Facebook has apparently started blocking comments it deems "irrelevant or inappropriate." The social networking appears to be analyzing comments before letting you post them.
Emil Protalinski covers Facebook from all angles, closely watching it grow from its $50 billion valuation in 2010 to its internally stated goal of becoming the first trillion dollar company.
Emil is a freelance journalist writing for CNET and ZDNet. Over the years, he has covered the tech industry for multiple publications, including Ars Technica, Neowin, and TechSpot.
Facebook has acquired location-based social discovery startup Glancee for an undisclosed sum. The purchase closely follows two other acquisitions just last month: Tagtile and Instagram.
A new Facebook scam uses an old trick: the apparent giveaway of Facebook Credits. Like almost any free claim, there is no such deal. Remember: if it sounds too good to be true, it's probably a scam.
Facebook Messenger version 1.7 is out. You can now text friends for free using your existing data plan, know who's read your messages and who hasn't, as well as see where your friends are.
U.S. District Judge Raymond Jackson has ruled that Facebook Likes aren't speech protected by the First Amendment. Employees fired for Liking something on the social network have no legal shield.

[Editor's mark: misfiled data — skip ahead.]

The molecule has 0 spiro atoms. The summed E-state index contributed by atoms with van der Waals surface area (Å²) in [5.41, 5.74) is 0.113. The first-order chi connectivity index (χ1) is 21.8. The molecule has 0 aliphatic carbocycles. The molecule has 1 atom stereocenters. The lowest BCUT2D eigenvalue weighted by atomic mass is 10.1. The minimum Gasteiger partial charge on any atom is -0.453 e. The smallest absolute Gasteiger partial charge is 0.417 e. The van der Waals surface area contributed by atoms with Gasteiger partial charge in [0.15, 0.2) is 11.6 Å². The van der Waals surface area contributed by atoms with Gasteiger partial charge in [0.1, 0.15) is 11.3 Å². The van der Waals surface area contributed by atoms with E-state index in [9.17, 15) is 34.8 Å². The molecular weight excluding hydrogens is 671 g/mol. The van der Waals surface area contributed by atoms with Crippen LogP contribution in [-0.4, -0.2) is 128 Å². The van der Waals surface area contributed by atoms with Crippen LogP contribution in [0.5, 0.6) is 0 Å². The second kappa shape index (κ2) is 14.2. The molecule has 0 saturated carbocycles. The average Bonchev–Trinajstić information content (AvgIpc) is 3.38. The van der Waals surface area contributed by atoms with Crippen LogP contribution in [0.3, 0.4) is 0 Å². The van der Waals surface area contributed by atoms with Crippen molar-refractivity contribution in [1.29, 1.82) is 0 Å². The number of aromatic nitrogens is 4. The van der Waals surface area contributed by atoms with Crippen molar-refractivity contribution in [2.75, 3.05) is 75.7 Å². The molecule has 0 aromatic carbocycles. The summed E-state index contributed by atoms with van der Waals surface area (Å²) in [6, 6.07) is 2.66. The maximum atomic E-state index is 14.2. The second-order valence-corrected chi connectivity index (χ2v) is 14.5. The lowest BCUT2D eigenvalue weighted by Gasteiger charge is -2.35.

Facebook and Google now have to wait till May 23 and August 7 for their court cases in India regarding the censorship of objectionable material. In the last few months, all we've seen are delays.
Facebook and Google privacy policies have been found to be more confusing than complex documents such as government notices, credit card agreements, and bank reward-program rules.
Maryland has become the first state to ban the practice of employers asking current employees as well as job applicants for access to their social media accounts, such as for Facebook.
Facebook for Every Phone has received an update that adds photo filters. The Facebook website and its smartphone apps may not have photo filters, but the feature phone version of Facebook does!
With Facebook's price range set today, Instagram could be valued at anywhere between $944 million and $1.1 billion. If the deal fails, Facebook still owes Instagram the $200 million break-up fee.